Though I’ve done several posts about Beaver Brook I’ve never shown this old box culvert. Upstream a ways is a channel that diverts part of the brook along a large stone wall and through this culvert. It’s very well built; I’ve seen water roaring over the top of it a few times when the brook was high and it never moved.

This is where the diversion channel leaves the brook. I wonder if the farmer who first owned this land diverted the brook purposely to water his stock or his gardens.

The water is relatively shallow here; probably about knee deep, but with the rain and snow melt that happened yesterday it’s probably quite a lot deeper right now.

The snow hung on in shaded areas along the brook, which was starting to run at a fairly good clip. I’m sure it must really be raging by now, after a 50 degree day and a day of rain. There have been flood watches posted in parts of the state but I haven’t seen any flooding here.

This is a favorite spot of dog walkers but I didn’t see any on this day.

Frost cracks happen when the sun warms the tree during the day and the temperature drops quickly at night. If you’re in or near the woods on a cold night in winter you can often hear the trees splitting and cracking, and sometimes it’s as loud as a rifle shot. Frost cracks can heal in the summer when the tree produces a new layer of inner bark to heal the wound but then can crack again in winter.

When repeated healing and cracking happens in the same place on the tree over the course of a few years the buildup of new tissue can create a frost rib like that seen on the yellow birch (Betula alleghaniensis) in the above photo.

I like to look at the undersides of fern leaves to see what’s happening under there. Luckily we have several evergreen ferns that let me do this in winter. The spore cases seen here were on the underside of a polypody fern leaf (Polypodium virginianum.)

Polypody fern spores grow on the undersides of the leaves in tiny mounds called sori, which are made up of clusters of sporangia (receptacles in which spores are formed) and are naked, meaning they lack the protective cap (indusium) that is found on many ferns. Once they ripen they are very pretty and look like tiny baskets of flowers; in this case yellow and orange flowers.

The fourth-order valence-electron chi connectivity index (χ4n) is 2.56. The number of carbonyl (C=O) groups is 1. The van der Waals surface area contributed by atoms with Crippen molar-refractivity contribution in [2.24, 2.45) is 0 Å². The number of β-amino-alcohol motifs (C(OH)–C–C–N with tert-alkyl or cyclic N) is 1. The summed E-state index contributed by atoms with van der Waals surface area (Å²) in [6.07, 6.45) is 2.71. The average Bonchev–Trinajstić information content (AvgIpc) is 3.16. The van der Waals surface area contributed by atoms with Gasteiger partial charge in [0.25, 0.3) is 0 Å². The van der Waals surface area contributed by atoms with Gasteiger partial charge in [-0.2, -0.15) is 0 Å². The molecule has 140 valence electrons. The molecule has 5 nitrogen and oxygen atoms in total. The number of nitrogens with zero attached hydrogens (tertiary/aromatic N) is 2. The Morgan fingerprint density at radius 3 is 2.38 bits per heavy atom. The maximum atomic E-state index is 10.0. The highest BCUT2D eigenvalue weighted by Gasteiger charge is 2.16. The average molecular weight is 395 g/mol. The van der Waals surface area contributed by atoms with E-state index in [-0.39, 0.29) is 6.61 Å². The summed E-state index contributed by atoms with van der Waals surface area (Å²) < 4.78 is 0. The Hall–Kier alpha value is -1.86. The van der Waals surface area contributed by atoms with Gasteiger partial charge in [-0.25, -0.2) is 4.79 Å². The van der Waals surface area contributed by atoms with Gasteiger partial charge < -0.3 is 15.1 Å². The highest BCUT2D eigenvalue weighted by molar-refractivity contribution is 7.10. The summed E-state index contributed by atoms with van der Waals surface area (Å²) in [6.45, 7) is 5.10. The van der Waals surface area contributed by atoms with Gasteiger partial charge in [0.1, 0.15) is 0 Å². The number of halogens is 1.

Norway maple (Acer platanoides) is supposed to be a very invasive species but I see very few of them, so I was surprised to find a sapling growing here. The Norway Maple’s terminal bud and stem are larger than the Sugar Maple’s, and its bud scales are fewer and colored a pleasing maroon. Sugar maples have twice as many bud scales and they are brown. Norway maple terminal buds are also rounded while those of sugar maple are sharply pointed. According to Wikipedia Norway maple is native to eastern and central Europe and western Asia, from France east to Russia, north to southern Scandinavia and southeast to northern Iran.

Beaver brook flows at the bottom of a kind of natural canyon with sides that are very steep in places, as this photo shows.

In places the hillside comes right down to the water’s edge. This makes following the brook on the far side difficult.

The bottom of the canyon is wide enough for the brook and the road, and not much else. The road was hacked out of the hillside in the 1700s and goes steadily but gently uphill. Normally it isn’t a difficult walk but the wet slushy snow on this day made it feel as if I was sliding back a step for every two I took. I stopped and took this photo at this spot because I was getting winded and this is where I was going to turn around, but after catching my breath I decided to go on instead.

The road was covered in enough snow so somebody new to the place might not realize they were walking on a road at all if it wasn’t for the old guard rails along the side nearest the brook.

A seep is a moist or wet place where groundwater reaches the surface from an underground source such as an aquifer, and there are many along this old road. Springs usually come from a single point while seeps don’t usually have a definite point of origin. Seeps don’t flow. They are more like a puddle that never dries up and, in the case of the example shown, rarely freezes. Seeps support a lot of small wildlife, birds, butterflies, and unusual plants and fungi. I’ve found swamp beacons and eyelash fungi in seeps in the past so I always look them over carefully when I see one. Orchids grow near this one.

There are ledges along this old road and they have many lichens growing on them. Crustose rock disk lichens (Lecidella stigmatea) are very common on rocks of all kinds and usually grow in full sun. Crustose lichens form a crust that clings to the substrate so strongly that it becomes impossible to remove them without destroying what they grow on.

Rock disk look a lot like tile lichens (Lecidea tessellate,) but tile lichens have black fruiting bodies that are sunken, or concave, and rock disk lichens have black fruiting bodies that are raised or flat. This photo shows how the black apothecia stand slightly proud of the body (Thallus) of the lichen. This is an important identifying characteristic when looking at gray or tan lichens with black apothecia, so you need to get in close with a good loupe or macro lens.